But there is more at stake than simple land mass. District 23 is one of the most hotly-contested races in the nation, and by all accounts forms one of the key districts in the Democratic party's plan to retake Congress in January.
From both sides, enormous political forces have been dispatched to Texas to flex some party muscle. In Henry Bonilla's corner: political insider Karen Hughes and George Bush, who has made numerous trips to the area to stump for the Republican incumbent. For Henry Cuellar, the Democratic challenger: House Democratic Leader Dick Gephardt and Clintonite pundit James Carville, plus a few others.
Both men, by Washington's loose standards, are capable leaders. Bonilla, a former broadcast journalist, is a two-term U.S. representative who co-chaired the 2000 Republican National Convention. Cuellar, a lawyer and former Texas Secretary of State (hand-picked by Rick Perry after the 2000 election), is a well-connected state representative and self-described "bipartisan" in a heavily-partisan state.
Bonilla is patently conservative: He is staunchly anti-abortion, but has no problem executing former fetuses who commit serious crimes (or building more prisons to house those less-serious offenders - such as pot-smoking cancer patients and flag-burners). Cuellar, for his part, carefully toes a centrist Democratic party line, campaigning on a platform of education and economic growth - and speaks like a man who has spent years on the Hill. He talks of "seducing" voters with his past record, which is admittedly substantial: In 14 years as a state representative, Cuellar sponsored early implementation of the Children's Health Insurance Program (CHIP), and secured some large grants for UTSA.
But put these two men in a dark room and they'd be hard to tell apart. Both are career politicians with ties to big money (see chart, next page) - though Cuellar's contributors are far more palatable. Both give lip service to bipartisanship (which in recent times has come to mean "agreeing with the Bush administration"), and both hope to reap the harvest (in votes) of a largely Latino constituency. In real terms, this race has come down to two Henrys throwing huge amounts of money at a poor border district and trying to "out-Hispanic" each other for one of the most powerful positions in the country.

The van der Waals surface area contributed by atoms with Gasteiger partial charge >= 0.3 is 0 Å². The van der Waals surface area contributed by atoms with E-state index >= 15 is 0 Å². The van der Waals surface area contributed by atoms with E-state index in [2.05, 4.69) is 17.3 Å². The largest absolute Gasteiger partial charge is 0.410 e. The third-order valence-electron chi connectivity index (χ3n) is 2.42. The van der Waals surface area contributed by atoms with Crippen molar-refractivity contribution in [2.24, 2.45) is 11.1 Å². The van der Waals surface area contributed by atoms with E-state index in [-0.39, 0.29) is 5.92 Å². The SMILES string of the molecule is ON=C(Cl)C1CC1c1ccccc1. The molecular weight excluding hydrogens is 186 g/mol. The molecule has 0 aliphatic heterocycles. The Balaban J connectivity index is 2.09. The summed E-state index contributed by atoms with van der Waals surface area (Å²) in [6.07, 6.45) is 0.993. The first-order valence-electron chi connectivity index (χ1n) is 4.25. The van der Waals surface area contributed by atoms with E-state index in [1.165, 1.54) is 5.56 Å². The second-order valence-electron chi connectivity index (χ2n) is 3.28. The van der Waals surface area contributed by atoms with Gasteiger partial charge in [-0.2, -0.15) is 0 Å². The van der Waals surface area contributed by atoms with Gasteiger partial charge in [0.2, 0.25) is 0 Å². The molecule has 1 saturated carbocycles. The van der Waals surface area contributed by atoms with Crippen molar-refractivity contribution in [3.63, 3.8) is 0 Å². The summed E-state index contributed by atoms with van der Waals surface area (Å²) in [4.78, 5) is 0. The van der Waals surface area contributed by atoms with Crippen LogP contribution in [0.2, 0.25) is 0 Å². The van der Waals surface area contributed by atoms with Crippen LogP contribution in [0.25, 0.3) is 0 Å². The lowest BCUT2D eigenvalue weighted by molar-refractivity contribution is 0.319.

So what does the Current's Magic 8-ball predict for District 23? Both men are running slick campaigns, and voter turnout has become an important issue in this race. San Antonio's Northwest side has been all but zipped up by the Republicans. (Jason Burke, Cuellar's campaign manager, has said that, "We want to get murdered `in San Antonio`, but not massacred.") But Laredo - with fewer voters, but more Democrats - could provide the edge Cuellar needs in this race. Our forecast? Six more years of Bonilla fudge.
And now for something completely different: a Green contender
The road into Grey Forest tells the entire story. A full-size billboard plastered with the image of Henry Bonilla smiles out at commuters leaving San Antonio, and Cuellar's campaign signs are posted in yards around Helotes. Not until one arrives at a small hogwire gate on a scenic country road does the name of District 23's Green Party candidate appear (the Libertarians are running Jeffrey Blunt, who opposed Lamar Smith in 1998 in District 21). Even then, "Scharf Realty" hardly smacks of a campaign headquarters.
With a war chest of just $300 ("She won't let me spend any more," Ed Scharf jokes, indicating his wife), Scharf is running a campaign of ideas. That may not mean much in today's climate of multi-million-dollar politics, but Scharf's platform - which includes campaign finance reform, a freeze on pork barrel projects (including the PGA village and a new CPS substation in Fair Oaks), and renewed implementation of promised health care for veterans - has proven infectious. Both his wife, Irene, and son, Darren, have not only adopted the Green Party, but are candidates themselves. (Irene is running for the State Board of Education, Darren for state rep.)
Two years ago, while encouraging his son's involvement in Nader's presidential campaign, Scharf had an epiphany. He abandoned his post as Republican precinct chair and caucus representative; a move precipitated, he says, by countless arguments with his wife, a former activist for the Democratic party. "We used to sit around the table and argue about which party was more corrupt," he says with a grin.
A soft-spoken man, Scharf is nonetheless vociferous in his condemnation of the two-party system. "I'm basically saying there's too much corruption," he says, "When they take a million dollars and say, 'We're representing you'' it's an outright lie."
It is unlikely that Scharf will be your next congressman, but here's one sure thing: The air is a lot cleaner in Grey Forest this October than it is on Capitol Hill.